On the Western side, Russia’s stranglehold on natural gas looks scary, and high petrol prices are causing widespread hardship. Problems with a liquid natural gas terminal in Texas, amongst other mishaps, mean that plans to substitute for Russian gas are behind. Western leaders are staring at a bleak winter. Pro-Putin populists in some countries are recovering their poise. It is no wonder that the thoughts of some leaders remains on how to bring the war to an end. Russians, Chinese, jihadi terrorists and others sneer at the ability of Western democracies to withstand pain – but this is always a mistake. It helps that many of the panful adjustments required are this that are needed to combat climate change.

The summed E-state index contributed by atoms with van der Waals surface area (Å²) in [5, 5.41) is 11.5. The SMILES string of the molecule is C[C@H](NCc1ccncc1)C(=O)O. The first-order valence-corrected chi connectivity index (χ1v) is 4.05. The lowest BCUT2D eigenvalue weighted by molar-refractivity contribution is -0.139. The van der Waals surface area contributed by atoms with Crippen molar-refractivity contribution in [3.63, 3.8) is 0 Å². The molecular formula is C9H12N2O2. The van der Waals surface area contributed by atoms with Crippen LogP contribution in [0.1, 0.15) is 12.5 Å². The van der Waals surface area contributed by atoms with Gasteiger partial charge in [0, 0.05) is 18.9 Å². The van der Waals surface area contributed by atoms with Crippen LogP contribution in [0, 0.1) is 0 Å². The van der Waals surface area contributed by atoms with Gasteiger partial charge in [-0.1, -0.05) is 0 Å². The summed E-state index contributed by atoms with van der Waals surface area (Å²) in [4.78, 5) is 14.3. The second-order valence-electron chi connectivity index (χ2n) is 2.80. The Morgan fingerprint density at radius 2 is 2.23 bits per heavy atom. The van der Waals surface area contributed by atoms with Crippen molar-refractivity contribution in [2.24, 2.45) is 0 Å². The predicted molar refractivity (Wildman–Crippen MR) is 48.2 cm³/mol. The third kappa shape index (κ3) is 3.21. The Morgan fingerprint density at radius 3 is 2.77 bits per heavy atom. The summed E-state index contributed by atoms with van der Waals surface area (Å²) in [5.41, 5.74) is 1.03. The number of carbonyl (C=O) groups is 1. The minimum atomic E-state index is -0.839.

What next? We may soon be moving into a new phase of the conflict. Ukraine is likely to move onto the attack. But in order to turn the tide properly they will have to cause something of a panic amongst the Russian troops. That is possible. But come the winter exhaustion will set in – and thoughts will turn to a ceasefire. Before then the Ukrainians are not ready to contemplate such a thing, while advanced Western weapons flood in. Neither will Russia, who doubtless think that logistics are on their side, and that Western patience will not last. A grim summer awaits.